Essentially, the conversation now becomes "This was my way, that was your way. And this now is our joint FinnCo way".


Sharing viewpoints constructively


Creating a platform for constructive dialogue around different viewpoints is crucial for multi-cultural organisations. By discussing their different approaches, FinnCo found a process that worked for everyone. In short, open discussions on difference led to unity.


However, this approach may be counterproductive in places with a less confrontational attitude. In this piece on Productive Disagreements in Global Teams, Erin Meyer (a Professor in intercultural management at INSEAD) explains different cultural approaches when sharing one's point of view.


In cultures like Germany or France — open disagreement is seen as a positive. They tend to separate opinions from the person expressing them. If they say, “I totally disagree,” they may mean to debate the opinions, not disapprove of the individual. To reach a common viewpoint or agreement, you'll want to focus on points of disagreements and debate those until you find middleground with your counterpart.


Other places like Indonesia or Saudi Arabia may prefer to emphasise harmony of viewpoints. Erin recounts comments from an Indonesian executive on the subject: "In the Indonesian cultural context, confrontation is considered rude, aggressive, and disrespectful. Open disagreement, particularly in a group forum, is strongly avoided. Even asking another’s point of view can feel confrontational in our culture.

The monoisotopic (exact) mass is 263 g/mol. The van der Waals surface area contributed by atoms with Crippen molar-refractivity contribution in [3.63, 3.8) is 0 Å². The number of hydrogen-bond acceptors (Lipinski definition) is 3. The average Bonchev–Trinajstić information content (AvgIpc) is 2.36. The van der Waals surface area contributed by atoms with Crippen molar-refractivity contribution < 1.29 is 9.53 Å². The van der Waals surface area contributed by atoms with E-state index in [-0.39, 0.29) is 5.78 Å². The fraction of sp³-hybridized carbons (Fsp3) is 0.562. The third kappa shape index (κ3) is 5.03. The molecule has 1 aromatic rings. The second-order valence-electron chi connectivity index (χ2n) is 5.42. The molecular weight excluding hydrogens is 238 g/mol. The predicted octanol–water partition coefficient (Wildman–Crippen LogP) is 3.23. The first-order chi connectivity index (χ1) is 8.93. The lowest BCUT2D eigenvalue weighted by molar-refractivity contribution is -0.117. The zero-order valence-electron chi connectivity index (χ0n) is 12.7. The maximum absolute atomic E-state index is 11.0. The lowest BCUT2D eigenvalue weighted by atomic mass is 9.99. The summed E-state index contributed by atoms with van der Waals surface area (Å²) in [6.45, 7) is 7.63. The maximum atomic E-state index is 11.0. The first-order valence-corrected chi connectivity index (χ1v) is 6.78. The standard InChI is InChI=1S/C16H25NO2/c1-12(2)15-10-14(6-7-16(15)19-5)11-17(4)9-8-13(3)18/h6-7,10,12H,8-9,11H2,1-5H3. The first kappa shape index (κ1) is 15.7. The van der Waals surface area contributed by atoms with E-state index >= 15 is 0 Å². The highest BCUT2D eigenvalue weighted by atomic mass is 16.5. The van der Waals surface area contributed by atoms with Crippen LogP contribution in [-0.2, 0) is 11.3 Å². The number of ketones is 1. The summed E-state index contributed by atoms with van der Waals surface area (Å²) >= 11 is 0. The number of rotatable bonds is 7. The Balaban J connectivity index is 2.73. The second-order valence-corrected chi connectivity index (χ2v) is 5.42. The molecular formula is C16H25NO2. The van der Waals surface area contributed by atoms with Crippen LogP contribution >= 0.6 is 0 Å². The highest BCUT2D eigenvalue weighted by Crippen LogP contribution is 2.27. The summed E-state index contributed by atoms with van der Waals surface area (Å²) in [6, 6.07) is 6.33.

We had a meeting with a group of French managers from headquarters, where they went around the table asking each of us: “What do you think about this? What do you think about this? What do you think about this?” At first we were just shocked that we would be put on the spot in a meeting with a lot of people. That is just an insult!"


In this case, it might be better to focus open discussions during the meeting on points of agreement. You can use various strategies to achieve this:

  1. Conduct informal pre-meetings. Collate people's opinions through 1-on-1 conversations. From there you can identify common ground that you can present at the main meeting.

  2. Anonymise people's input. Use anonymous online polls for collecting points of view during the meeting or beforehand. Alternatively, let people write their thoughts anonymously on a board first before debating them.

  3. Group opinions of several people together. Ask each team to collect their group's overall viewpoint or appoint a neutral 3rd party to do so. That way, you don't single out the opinion of any individual person.